Kyler Murray claimed ignorance, saying he didn't know he was the favorite for NFL offensive rookie of the year or even that he has been hyped by many since training camp has started.
Sure, there are times when he is eating with teammates at dinner in the hotel the Cardinals are holed up in during camp and the TV in the background plays out a Murray highlight package. Other than that, Murray insists he doesn't pay attention.
He is a rookie quarterback in a league where growing pains are inevitable for a rookie quarterback. Even if he is good, he won't be good all the time.
"I've got to go out and play well, and if I don't, people are going to be mad, I'm going to be mad, everyone is going to be mad," Murray said with both a smile and self-awareness. "My focus is to play well."
At a recent practice, Cardinals general manager Steve Keim watched his team work as he has since they arrived. He is as impressed with Murray as anyone, as he figured he would be from the time they drafted him.
But – and it's a natural hesitation – Keim knows reality too.
"I just think you have to temper your enthusiasm," Keim said. "He's made so many wild plays and he's done so many exciting things at camp so far, you just want to make sure we're not getting ahead of ourselves. That we're making sure he is staying with his fundamentals, that he's playing within the offense, everybody is on the same page.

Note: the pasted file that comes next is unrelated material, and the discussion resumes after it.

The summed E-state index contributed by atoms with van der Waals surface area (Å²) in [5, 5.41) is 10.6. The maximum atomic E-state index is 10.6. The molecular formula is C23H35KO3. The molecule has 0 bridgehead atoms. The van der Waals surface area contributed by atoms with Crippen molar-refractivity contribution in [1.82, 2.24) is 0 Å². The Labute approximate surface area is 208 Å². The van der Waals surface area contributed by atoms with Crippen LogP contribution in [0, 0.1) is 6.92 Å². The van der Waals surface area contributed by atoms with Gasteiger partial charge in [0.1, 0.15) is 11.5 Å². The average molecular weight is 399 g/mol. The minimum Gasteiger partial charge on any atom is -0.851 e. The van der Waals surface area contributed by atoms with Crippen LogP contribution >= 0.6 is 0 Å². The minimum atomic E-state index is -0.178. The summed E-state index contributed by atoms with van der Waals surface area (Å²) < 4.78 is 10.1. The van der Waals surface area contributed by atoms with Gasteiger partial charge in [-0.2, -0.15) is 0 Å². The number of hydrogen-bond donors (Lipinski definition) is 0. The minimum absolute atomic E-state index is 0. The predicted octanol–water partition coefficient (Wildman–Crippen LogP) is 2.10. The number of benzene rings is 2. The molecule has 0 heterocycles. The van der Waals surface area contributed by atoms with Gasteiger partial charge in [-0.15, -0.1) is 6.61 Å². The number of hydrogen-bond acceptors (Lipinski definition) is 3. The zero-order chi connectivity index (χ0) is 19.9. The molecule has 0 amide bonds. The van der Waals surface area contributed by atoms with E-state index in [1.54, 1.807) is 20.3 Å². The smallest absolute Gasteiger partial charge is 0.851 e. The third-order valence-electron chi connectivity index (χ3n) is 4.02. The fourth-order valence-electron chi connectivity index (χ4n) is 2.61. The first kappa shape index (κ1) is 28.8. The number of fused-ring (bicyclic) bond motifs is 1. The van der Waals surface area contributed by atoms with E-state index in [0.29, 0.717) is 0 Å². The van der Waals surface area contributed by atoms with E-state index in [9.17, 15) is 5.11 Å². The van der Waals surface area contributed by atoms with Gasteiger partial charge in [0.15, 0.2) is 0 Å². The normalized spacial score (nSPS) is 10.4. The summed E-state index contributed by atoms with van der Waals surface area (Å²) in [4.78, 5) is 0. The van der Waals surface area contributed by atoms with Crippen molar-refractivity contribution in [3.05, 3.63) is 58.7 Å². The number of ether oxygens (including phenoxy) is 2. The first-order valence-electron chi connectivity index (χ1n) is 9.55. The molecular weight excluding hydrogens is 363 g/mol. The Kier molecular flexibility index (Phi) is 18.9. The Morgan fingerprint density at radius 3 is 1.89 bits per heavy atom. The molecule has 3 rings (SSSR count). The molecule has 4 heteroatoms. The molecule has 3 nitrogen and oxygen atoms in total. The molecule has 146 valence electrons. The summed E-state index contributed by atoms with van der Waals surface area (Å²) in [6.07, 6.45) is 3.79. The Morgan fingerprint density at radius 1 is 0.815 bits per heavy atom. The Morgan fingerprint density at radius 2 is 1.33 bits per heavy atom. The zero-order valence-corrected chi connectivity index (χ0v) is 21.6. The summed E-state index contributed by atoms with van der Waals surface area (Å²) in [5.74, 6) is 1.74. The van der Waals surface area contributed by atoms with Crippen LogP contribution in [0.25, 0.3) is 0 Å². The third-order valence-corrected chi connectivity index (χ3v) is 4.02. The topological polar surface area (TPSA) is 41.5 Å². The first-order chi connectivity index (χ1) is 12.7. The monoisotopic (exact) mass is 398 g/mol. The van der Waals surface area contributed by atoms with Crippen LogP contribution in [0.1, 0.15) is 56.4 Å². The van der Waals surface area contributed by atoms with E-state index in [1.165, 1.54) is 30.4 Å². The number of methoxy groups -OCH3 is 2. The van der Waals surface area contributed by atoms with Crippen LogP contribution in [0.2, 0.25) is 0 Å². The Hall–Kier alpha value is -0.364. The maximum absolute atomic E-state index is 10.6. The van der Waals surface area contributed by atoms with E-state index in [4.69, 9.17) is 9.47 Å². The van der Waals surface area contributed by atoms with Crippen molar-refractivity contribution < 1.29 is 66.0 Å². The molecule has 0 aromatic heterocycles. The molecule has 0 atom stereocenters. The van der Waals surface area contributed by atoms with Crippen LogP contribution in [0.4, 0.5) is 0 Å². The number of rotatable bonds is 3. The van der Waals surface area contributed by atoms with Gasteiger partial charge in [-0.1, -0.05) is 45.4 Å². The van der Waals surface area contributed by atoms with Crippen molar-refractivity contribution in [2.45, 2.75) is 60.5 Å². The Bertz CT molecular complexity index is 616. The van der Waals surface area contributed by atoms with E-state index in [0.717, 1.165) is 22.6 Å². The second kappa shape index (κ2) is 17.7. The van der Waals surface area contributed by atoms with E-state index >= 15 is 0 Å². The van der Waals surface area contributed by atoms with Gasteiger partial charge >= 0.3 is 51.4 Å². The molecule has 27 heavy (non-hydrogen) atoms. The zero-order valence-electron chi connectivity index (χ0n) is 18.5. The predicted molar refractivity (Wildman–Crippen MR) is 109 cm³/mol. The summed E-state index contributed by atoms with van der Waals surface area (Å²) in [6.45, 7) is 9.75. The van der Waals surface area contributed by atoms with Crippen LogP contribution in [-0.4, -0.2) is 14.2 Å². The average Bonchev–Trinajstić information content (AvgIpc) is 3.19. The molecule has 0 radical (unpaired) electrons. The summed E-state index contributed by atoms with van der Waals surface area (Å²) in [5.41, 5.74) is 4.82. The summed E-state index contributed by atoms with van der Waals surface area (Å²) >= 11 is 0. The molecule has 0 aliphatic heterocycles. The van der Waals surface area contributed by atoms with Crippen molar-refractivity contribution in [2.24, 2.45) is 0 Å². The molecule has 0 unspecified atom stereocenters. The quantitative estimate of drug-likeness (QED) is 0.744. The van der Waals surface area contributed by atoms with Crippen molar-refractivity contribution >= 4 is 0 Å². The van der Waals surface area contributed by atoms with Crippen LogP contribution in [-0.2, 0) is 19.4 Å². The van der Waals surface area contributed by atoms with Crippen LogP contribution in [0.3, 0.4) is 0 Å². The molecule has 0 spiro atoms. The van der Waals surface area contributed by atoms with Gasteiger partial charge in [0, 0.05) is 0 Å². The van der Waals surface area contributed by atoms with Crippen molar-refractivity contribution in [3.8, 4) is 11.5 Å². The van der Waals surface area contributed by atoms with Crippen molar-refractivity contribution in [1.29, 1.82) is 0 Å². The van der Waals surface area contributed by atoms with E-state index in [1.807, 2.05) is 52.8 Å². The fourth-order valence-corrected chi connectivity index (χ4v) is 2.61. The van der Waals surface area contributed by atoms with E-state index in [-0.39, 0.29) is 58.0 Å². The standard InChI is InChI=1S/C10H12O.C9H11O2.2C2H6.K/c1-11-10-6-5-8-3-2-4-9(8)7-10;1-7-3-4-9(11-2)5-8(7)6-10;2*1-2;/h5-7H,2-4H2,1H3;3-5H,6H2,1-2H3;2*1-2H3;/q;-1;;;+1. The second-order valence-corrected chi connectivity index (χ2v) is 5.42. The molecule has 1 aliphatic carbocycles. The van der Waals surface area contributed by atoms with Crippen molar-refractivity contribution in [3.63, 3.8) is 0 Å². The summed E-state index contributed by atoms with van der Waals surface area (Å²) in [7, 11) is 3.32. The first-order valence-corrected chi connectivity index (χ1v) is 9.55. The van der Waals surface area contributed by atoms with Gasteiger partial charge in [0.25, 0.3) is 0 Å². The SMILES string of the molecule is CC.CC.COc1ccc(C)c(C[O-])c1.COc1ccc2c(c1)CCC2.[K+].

"But in terms of his physical skillset and some of the things he can do to make this offense explosive, there is no doubt, in my opinion, he is as good as advertised."
The offense didn't have its best day Thursday, and Murray allowed that camp has become somewhat monotonous (although when asked whether he felt these were the "dog days" of camp, Murray wasn't familiar with that particular phrase.)
However he did talk about being able to focus on football all the time rather than juggle that with school, as he had in college. He even said he liked the challenge of tighter passing windows in the NFL, that it "makes it fun."
"In college, dudes would be wide open and it'd be easy," Murray said.
Those aren't words of a player concerned about making anyone mad with poor play. Seeing him live on a daily basis, most anyone is going to have optimism.
"The ball comes out of his hand a little different and the ball makes a little different sound," Keim said. "Generally when that happens, it gives you great reason to think he's got special skills."
Expectations will only be overwhelming if Murray lets them be, but there will be expectations nonetheless. ESPN and NFL Network cameras will be regular visitors. Whatever Murray does, it will be chronicled.
"You can't control that narrative," coach Kliff Kingsbury said. "I understand that he's the first pick and he is a dynamic talent. As a coach, you understand there will be ups and downs and he is a young player, and we are going to deal with adversity. But in today's society, that's what you're going to get."